A Marketplace investigation reveals that while a majority of Canadians surveyed believe that a sustainable forestry logo on toilet paper means that no clear cutting takes place — this is not the case.
Majesta, a toilet paper made by New Brunswick's Irving Tissue, sports a Sustainable Forestry Initiative (SFI) logo on its packages. It is the only major Canadian-made toilet paper to prominently display the SFI logo.The certification program has a set of rules that companies must follow to protect forests for the short and long term in order to get a passing grade to use SFI's logo. That includes hiring an auditor to monitor how a company manages its forests.
SFI was created by the pulp and paper industry in 1994. Since then, it has become a non-profit organization and one of the largest certifying monitoring programs in North America.
However, SFI, as do other certification programs, allows for companies to engage in clearcutting, a controversial practice in which all the trees in one area are cut down. But SFI does set some conditions. The clearcut must be of a certain size and there must be a plan to grow the forest back.
"It's not about trying to sell more tissue with the SFI label on. It's just to communicate to the consumer that we have good forestry management," Irving Tissue president Robert Irving said.
SFI's CEO Kathy Abusow said many environmental groups support her organization's efforts, adding that Canadians understand the logo's message.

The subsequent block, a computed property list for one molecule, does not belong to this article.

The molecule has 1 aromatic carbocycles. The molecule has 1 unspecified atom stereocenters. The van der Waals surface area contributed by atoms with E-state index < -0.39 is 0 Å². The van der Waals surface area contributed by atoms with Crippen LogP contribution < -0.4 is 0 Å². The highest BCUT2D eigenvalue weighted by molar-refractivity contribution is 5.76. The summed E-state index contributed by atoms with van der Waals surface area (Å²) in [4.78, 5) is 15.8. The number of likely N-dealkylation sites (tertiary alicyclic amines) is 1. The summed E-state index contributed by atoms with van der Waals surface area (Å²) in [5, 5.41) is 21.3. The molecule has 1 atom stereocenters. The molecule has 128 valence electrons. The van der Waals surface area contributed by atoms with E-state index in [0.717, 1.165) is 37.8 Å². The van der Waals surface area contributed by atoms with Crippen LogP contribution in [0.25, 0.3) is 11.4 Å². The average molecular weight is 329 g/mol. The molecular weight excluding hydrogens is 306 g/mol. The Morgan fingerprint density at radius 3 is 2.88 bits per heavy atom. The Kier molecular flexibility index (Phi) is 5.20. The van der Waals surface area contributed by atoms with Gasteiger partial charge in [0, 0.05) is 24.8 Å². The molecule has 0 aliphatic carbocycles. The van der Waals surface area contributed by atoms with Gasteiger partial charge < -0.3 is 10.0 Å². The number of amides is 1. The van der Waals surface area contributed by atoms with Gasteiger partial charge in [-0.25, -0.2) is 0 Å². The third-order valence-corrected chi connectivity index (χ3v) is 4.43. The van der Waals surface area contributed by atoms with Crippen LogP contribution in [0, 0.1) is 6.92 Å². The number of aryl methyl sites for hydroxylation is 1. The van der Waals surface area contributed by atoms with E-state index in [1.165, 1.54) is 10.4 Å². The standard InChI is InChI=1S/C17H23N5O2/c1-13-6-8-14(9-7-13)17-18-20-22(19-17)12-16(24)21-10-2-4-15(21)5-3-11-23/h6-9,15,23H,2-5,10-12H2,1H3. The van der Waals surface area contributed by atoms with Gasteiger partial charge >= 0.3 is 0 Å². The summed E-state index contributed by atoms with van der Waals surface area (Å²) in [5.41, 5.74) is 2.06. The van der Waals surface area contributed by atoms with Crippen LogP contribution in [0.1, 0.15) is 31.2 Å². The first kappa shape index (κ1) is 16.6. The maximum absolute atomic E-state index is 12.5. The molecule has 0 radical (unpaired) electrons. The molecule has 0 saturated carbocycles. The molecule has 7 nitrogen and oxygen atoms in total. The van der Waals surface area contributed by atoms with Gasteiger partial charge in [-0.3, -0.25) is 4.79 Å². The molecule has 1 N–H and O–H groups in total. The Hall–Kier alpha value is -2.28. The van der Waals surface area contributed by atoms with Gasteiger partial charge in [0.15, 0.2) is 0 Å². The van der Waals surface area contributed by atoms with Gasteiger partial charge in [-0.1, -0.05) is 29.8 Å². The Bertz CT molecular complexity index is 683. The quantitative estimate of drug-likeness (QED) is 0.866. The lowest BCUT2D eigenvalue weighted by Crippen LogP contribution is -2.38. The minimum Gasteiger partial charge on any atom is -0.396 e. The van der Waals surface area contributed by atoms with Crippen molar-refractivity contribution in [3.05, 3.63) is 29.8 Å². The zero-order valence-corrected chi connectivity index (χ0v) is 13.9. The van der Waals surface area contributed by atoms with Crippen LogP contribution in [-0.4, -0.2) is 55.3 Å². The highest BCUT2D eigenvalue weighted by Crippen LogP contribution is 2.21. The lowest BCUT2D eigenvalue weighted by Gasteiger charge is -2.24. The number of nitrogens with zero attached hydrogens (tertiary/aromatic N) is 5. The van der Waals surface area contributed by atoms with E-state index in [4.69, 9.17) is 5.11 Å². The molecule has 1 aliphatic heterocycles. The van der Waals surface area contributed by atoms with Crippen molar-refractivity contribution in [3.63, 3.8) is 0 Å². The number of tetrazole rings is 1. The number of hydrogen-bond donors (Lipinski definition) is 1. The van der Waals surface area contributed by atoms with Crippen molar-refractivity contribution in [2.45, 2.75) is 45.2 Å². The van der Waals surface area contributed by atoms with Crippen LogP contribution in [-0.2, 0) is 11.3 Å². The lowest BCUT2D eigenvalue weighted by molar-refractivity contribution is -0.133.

"In terms of clear cutting, when we did our research (a thousand consumers) and it was independently conducted research on our behalf – one per cent of consumers thought that it meant no clear cutting," she said.
But a national online survey carried out by Leger Marketing, and commissioned by Marketplace, found that 57 per cent of those surveyed said that the SFI logo probably means there's no clear cutting. Poll results also showed that 61 per cent of respondents also believed the logo meant that the toilet paper probably includes recycled material. The survey was conducted Dec. 5-7 among a sample of 1,196 people.
None of Majesta toilet paper is made from recycled material. It all comes from new trees because they make the soft toilet paper Canadians want.
Jamie Simpson, a member of the New Brunswick Association of Registered Professional Foresters, and critic of SFI, said the logo doesn't mean very much.
"Not very much at all. This is typical of many of the certified SFI companies, typical of their practices that I've seen in Nova Scotia and New Brunswick, this whole tree clear-cut harvesting," he said.
"It's certainly not sustainable [forestry] from my point of view."
Abusow said the logo is a mark that a company has met SFI standards, which support responsible forestry.
"If you're speaking to rural Canadians, not those in downtown Toronto, but rural Canadians, they understand it that this is a cycle. That five years later they can come back and they can see a forest where once it was a clearcut."